One of the most common and complained-about issues by patients is feeling giddy. It can be explained in simple terms as the feeling of imbalance. Giddiness is often mixed up with dizziness, lightheadedness, and the sensation of head spinning.
Giddiness, according to physicians, can be a very simple symptom of a common disease. In some cases, it maybe points towards a more extensive chronic condition that manifests along with giddiness. The correct diagnosis to know what’s potentially causing it can save you from developing a severe problem.
If you are always feeling giddy, look for signs as they may be precipitating it. The most common giddiness reasons are listed here.
Physicians emphasize the need to differentiate the symptoms of feeling giddy with vertigo. Symptoms like spinning and rotation, when present, are a marker for vertigo, and this should be diagnosed and treated immediately. The vestibular system plays a vital role in vertigo. It involves a connection with the inner ear, the vestibular nerve, and the cerebellum relationship.
Abrupt head movement can cause terrifying giddiness in some patients, and they straight out refuse to shift the position of their head, even slightly. There should be an emphasis on getting the diagnosis of vertigo if rotation and spinning are present.
Benign paroxysmal Positional vertigo is one of the most frequent causes of dizziness. This is usually due to problems associated with the inner ear, which is involved in maintaining balance.
2. Cardio-vascular conditions
Low blood pressure, particularly orthostatic hypotension, can be the reason you feel constantly giddy. This usually happens when there is a fall in systolic BP by 20 mm Hg when changing posture from lying down or sitting to standing. Arrhythmias and shocks are the most common causes that lead to orthostatic hypotension, which might be leaving you feeling giddy.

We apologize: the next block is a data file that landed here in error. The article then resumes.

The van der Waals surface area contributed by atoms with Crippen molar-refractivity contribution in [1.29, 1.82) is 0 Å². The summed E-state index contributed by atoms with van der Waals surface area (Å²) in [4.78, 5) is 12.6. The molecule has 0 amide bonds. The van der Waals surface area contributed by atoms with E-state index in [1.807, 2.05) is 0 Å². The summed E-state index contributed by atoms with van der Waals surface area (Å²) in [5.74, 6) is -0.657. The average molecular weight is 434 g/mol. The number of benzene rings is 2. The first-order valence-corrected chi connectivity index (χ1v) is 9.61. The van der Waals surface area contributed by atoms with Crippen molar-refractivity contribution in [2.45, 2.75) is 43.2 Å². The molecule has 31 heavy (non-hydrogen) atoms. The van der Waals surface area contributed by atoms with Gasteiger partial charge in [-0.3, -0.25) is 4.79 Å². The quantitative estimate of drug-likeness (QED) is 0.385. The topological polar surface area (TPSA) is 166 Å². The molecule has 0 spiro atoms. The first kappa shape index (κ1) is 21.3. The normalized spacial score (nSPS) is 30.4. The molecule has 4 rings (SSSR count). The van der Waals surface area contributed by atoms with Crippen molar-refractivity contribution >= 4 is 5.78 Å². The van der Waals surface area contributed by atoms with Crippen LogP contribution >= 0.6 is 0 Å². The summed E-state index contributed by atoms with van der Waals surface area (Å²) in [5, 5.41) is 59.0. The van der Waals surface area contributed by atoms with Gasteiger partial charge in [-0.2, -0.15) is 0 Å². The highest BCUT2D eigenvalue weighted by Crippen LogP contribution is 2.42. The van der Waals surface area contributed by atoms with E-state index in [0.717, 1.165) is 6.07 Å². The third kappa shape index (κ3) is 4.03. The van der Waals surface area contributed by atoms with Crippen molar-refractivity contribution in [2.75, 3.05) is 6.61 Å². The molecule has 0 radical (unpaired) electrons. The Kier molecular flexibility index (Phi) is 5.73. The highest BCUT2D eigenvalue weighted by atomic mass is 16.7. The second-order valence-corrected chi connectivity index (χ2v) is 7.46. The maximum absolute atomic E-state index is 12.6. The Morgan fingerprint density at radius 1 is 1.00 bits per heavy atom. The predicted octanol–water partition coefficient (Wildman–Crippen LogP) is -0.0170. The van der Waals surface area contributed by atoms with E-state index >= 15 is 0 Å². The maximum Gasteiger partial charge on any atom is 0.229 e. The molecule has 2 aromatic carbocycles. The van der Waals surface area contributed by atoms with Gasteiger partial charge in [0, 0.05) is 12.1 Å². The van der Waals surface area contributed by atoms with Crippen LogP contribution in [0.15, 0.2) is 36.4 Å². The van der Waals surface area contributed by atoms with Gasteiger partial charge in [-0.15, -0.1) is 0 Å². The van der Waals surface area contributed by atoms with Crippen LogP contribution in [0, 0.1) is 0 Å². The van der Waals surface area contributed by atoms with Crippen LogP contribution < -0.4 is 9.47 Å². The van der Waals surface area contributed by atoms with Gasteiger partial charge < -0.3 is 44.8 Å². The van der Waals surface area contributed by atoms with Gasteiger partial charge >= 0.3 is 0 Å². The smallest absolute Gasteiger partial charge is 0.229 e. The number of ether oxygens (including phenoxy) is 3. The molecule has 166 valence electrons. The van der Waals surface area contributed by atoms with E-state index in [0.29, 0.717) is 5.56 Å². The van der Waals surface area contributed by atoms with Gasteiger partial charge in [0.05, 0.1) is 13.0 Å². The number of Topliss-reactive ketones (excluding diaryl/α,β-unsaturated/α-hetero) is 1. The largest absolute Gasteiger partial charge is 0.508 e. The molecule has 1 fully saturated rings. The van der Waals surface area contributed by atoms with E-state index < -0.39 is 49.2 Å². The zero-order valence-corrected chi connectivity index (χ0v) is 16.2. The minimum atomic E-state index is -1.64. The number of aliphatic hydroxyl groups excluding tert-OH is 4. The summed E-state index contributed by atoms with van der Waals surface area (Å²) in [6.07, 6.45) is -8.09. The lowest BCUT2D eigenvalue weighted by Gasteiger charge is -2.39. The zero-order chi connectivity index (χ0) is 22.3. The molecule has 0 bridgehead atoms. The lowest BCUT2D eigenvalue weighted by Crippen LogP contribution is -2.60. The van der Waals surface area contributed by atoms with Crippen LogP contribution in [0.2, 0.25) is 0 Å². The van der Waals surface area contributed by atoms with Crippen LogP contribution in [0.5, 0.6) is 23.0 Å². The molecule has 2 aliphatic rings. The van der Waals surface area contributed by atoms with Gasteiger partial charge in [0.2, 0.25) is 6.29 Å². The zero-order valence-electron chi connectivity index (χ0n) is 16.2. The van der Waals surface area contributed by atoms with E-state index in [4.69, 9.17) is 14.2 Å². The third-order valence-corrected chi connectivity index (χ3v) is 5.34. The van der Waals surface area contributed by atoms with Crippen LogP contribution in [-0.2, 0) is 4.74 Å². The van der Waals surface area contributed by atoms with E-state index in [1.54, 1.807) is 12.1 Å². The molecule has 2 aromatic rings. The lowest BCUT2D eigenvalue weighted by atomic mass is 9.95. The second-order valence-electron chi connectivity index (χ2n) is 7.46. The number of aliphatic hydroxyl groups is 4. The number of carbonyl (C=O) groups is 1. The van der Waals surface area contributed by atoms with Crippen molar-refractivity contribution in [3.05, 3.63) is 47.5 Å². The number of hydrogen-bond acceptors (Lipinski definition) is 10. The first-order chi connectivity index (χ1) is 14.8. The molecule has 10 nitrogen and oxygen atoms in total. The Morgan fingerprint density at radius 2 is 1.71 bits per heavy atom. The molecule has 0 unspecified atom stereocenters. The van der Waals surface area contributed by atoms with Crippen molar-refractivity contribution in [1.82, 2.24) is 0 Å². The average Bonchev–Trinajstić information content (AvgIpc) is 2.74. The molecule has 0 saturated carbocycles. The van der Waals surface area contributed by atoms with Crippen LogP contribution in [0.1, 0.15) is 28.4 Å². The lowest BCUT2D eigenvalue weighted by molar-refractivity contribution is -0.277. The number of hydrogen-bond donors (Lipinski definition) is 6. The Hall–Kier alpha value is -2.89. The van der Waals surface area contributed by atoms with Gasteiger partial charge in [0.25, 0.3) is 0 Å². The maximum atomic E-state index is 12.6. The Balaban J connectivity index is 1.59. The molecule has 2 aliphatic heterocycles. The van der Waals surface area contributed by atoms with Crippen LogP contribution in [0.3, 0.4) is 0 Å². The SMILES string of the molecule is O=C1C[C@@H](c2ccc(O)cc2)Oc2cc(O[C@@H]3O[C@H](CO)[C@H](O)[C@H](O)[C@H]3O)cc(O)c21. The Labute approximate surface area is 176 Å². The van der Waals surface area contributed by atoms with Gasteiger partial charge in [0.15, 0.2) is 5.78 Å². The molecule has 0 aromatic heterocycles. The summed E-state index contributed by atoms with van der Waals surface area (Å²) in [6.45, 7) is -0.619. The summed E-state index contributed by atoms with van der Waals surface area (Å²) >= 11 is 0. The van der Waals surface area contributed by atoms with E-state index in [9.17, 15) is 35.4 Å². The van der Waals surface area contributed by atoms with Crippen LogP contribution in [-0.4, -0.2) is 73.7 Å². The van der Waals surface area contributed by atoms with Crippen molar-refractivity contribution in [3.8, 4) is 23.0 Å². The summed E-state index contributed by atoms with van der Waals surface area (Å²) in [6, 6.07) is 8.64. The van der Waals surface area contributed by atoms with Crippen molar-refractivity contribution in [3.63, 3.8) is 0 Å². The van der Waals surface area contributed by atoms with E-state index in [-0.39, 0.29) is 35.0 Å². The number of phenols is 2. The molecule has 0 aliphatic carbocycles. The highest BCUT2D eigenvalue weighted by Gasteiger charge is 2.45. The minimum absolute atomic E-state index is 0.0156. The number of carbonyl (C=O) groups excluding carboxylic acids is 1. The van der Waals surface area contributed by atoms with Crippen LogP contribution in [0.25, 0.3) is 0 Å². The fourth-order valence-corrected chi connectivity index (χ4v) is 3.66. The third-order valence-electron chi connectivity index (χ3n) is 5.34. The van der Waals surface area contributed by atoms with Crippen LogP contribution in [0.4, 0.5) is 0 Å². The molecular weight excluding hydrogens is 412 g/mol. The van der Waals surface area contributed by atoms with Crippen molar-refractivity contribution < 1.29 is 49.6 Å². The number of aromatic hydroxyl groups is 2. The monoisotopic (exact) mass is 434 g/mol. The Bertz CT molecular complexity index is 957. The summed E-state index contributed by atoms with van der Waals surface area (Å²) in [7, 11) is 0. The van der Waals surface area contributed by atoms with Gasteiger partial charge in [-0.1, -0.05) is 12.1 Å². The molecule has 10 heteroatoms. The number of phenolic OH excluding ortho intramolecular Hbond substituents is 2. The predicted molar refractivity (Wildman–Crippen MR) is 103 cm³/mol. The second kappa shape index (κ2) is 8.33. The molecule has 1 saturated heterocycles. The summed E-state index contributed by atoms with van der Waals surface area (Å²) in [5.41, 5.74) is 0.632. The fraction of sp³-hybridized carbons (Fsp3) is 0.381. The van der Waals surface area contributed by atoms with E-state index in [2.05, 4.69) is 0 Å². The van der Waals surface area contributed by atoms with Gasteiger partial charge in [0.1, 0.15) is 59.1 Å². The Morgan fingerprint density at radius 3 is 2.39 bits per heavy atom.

Emergency cardiac situations like acute coronary symptoms and pulmonary embolism can result in severe giddiness. A patient with a history of supraventricular tachycardia and atrial fibrillation might feel dizzy even while lying down. It’s always safer to be well as aware of what you are feeling and immediately contact your healthcare provider when you are feeling giddy for longer durations to prevent any severe complications like stroke.
Be proactive in noticing the symptoms to avoid any significant health-threatening circumstances from developing.
3. Psychiatric disorders
The overlooked cause of feeling giddy can be due to many underlying mental conditions. Patients experiencing panic and anxiety attacks, depressive phases, etc. might complain of feeling light-headed. Hysteric fits, hyperventilating, and always stressing in a situation can also cause precipitation of a giddy reaction.
Patients experiencing post-traumatic relapse might often complain of feeling unsteady and nauseous. Drug interaction in those introduced with antidepressants recently can be another cause of you feeling down and always dizzy. It becomes crucial that the complete medical history of the patient is taken into account along with the medication he is on to identify if this is the cause of dizziness and treating it from the root level.
4. Autonomic Neuropathy
Autonomic Neuropathy is the feeling of lightheadedness or blacking out when getting up or changing posture. This is due to a lack of sympathetic response due to weak muscle and sympathetic tone.
Patients of diabetes mellitus, drug users, and the elderly are most susceptible to developing autonomic Neuropathy.
5. Change in blood volume
Changes in blood volume can be due to excessive bleeding from wounds, leaking peptic ulcers in the gut, and many other reasons like vomiting and diarrhea that result in the loss of fluid from the body.
Fluid loss causes fluctuations in blood volume, thereby decreasing circulation and causing symptoms of constant giddiness. Accelerated hypertension can also be a reason you’re experiencing symptoms of giddiness.
Diabetes can also be a hidden cause that is making you always feel giddy. Hypoglycemia can be present as giddiness, especially when there is an excessively high dose of insulin or sulfonylureas after a meal.
Blood sugar levels lower than 70 mg/dL are hypoglycemic and need your attention urgently. This can be accompanied by excessive sweating, palpitations, and fainting. Peripheral neuropathy in a person with diabetes is prevalent, and it becomes essential to monitor blood pressure in these patients, especially when there is a posture change.
Undergo blood tests, MRI, cardiograms, and ECG as well as brain imaging to see if this cause is showcasing the symptoms.
After the clinical diagnosis is done, and all the underlying problems are identified, a treatment plan should be drawn out to alleviate these symptoms and constant giddiness reasons.